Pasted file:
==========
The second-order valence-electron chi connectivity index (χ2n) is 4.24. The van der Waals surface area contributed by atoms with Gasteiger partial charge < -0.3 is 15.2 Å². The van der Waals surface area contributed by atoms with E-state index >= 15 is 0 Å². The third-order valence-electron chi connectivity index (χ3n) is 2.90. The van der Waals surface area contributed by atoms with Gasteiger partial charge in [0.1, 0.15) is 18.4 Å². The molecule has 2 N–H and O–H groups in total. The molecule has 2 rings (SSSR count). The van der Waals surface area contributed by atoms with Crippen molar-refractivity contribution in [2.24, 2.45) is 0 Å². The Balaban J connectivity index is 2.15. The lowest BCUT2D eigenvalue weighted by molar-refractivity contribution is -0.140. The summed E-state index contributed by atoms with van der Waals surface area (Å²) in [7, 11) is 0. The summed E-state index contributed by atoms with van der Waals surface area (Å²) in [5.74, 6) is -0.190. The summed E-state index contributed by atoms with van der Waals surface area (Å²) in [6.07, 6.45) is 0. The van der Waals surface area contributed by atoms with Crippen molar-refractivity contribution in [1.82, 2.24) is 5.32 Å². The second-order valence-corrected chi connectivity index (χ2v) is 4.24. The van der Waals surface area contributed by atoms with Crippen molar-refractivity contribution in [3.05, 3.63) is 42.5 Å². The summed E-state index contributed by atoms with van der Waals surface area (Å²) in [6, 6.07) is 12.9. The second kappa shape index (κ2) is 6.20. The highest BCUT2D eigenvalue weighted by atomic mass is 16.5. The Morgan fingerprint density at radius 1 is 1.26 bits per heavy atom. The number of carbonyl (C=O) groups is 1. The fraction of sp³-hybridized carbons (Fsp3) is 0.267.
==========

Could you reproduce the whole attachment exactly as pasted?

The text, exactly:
The second-order valence-electron chi connectivity index (χ2n) is 4.24. The van der Waals surface area contributed by atoms with Gasteiger partial charge < -0.3 is 15.2 Å². The van der Waals surface area contributed by atoms with E-state index >= 15 is 0 Å². The third-order valence-electron chi connectivity index (χ3n) is 2.90. The van der Waals surface area contributed by atoms with Gasteiger partial charge in [0.1, 0.15) is 18.4 Å². The molecule has 2 N–H and O–H groups in total. The molecule has 2 rings (SSSR count). The van der Waals surface area contributed by atoms with Crippen molar-refractivity contribution in [2.24, 2.45) is 0 Å². The Balaban J connectivity index is 2.15. The lowest BCUT2D eigenvalue weighted by molar-refractivity contribution is -0.140. The summed E-state index contributed by atoms with van der Waals surface area (Å²) in [7, 11) is 0. The summed E-state index contributed by atoms with van der Waals surface area (Å²) in [5.74, 6) is -0.190. The summed E-state index contributed by atoms with van der Waals surface area (Å²) in [6.07, 6.45) is 0. The van der Waals surface area contributed by atoms with Crippen molar-refractivity contribution in [1.82, 2.24) is 5.32 Å². The second-order valence-corrected chi connectivity index (χ2v) is 4.24. The van der Waals surface area contributed by atoms with Crippen molar-refractivity contribution in [3.05, 3.63) is 42.5 Å². The summed E-state index contributed by atoms with van der Waals surface area (Å²) in [6, 6.07) is 12.9. The second kappa shape index (κ2) is 6.20. The highest BCUT2D eigenvalue weighted by atomic mass is 16.5. The Morgan fingerprint density at radius 1 is 1.26 bits per heavy atom. The number of carbonyl (C=O) groups is 1. The fraction of sp³-hybridized carbons (Fsp3) is 0.267.